One of the thorniest problems confronting top management is how best to improve production efficiency—and how to find out whether any steps taken to foster that improvement actually work. Companies already spend a great deal of time and money devising intricate systems to do the job and impose them on an unwilling, uncomprehending, and often hostile, functional manager. Instead, this article suggests a simpler method, created by top managers who identify targets and efficiency measurement in consultation with lower- to middle-level managers and their departments. Not only does the Key Indicator Management system provide an easily readable, graphic picture of operations, but it also helps managers keep tabs on operations and their trends while they function, finding and hopefully solving problems before they become endemic.

While most executives are routinely confronted with financial statistics reported under normal accounting procedures for their companies, they often do not receive the same kind of detailed information about the actual performance of manufacturing operations. Even when the accounting numbers ordinarily should give some indication about the health of operations, they lump together results and help obscure rather than illuminate the root cause of problems and successes. What many companies need is a system to help managers monitor operations so that they can realize—at a glance—just how well things are doing, and why.

Companies can institute a monitoring system, which I call Key Indicator Management (KIM). Much as economists watch monthly ups and downs of various components of the gross domestic product or industrial production, operations or division managers can easily keep track of the key measures of company operations. For each measure, a target is established and a monthly report created to show progress (or lack of it) against a particular goal.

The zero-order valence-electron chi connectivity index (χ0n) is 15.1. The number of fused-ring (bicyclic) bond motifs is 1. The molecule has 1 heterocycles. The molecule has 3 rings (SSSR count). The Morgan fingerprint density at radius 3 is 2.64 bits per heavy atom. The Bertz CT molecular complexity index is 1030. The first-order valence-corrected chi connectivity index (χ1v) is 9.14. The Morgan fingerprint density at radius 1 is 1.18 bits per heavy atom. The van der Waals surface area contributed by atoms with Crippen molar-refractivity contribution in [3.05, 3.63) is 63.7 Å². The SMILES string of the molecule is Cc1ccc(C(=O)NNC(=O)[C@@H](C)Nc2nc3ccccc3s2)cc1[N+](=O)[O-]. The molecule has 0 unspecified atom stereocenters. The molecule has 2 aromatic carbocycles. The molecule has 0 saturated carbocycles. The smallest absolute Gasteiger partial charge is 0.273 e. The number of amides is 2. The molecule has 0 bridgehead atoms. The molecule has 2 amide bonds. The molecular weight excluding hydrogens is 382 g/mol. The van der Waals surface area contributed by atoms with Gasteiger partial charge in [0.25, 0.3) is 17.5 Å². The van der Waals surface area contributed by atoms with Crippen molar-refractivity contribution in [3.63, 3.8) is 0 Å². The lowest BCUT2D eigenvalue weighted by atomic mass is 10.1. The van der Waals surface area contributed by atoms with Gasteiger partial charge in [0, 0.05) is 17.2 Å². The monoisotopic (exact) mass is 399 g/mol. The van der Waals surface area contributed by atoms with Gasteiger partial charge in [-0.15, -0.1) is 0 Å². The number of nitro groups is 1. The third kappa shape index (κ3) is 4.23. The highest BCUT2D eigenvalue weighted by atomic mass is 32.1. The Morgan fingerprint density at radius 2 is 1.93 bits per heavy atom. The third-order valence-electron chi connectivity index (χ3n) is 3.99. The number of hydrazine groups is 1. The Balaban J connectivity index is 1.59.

Rather than lock a company into a rigid design, the system is flexible and involves all levels of management. The department head typically selects appropriate targets and measures in consultation with his or her supervisor. That helps resist the temptation to keep tabs on too many different indicators and focuses on a few meaningful measures. They need not be permanent; often the indicators are used for a short time to highlight a special problem area and are discarded once the difficulty no longer exists.

Unlike other techniques, KIM has the advantage of helping companies before rather than after the fact. And it lets the manager select those indicators that will help provide the most information, in the quickest and easiest way possible.

Format & Reporting Structure

The typical format (illustrated in Exhibit I) shows the particular task to be measured, the actual measurement, and the target; it also provides room for the month and year-to-date accounting on a graph. In this way, the manager can immediately assess whether there has been progress or lack of it.

Exhibit I KIM Typical Format

In using the graph reporting method, the desired goal can be indicated by a line or shaded section. Other “trend measurements” may be substituted for the graph, including statistics for the year to date, past year, and the most recent months’ high and low statistics for comparison purposes (see Exhibit II).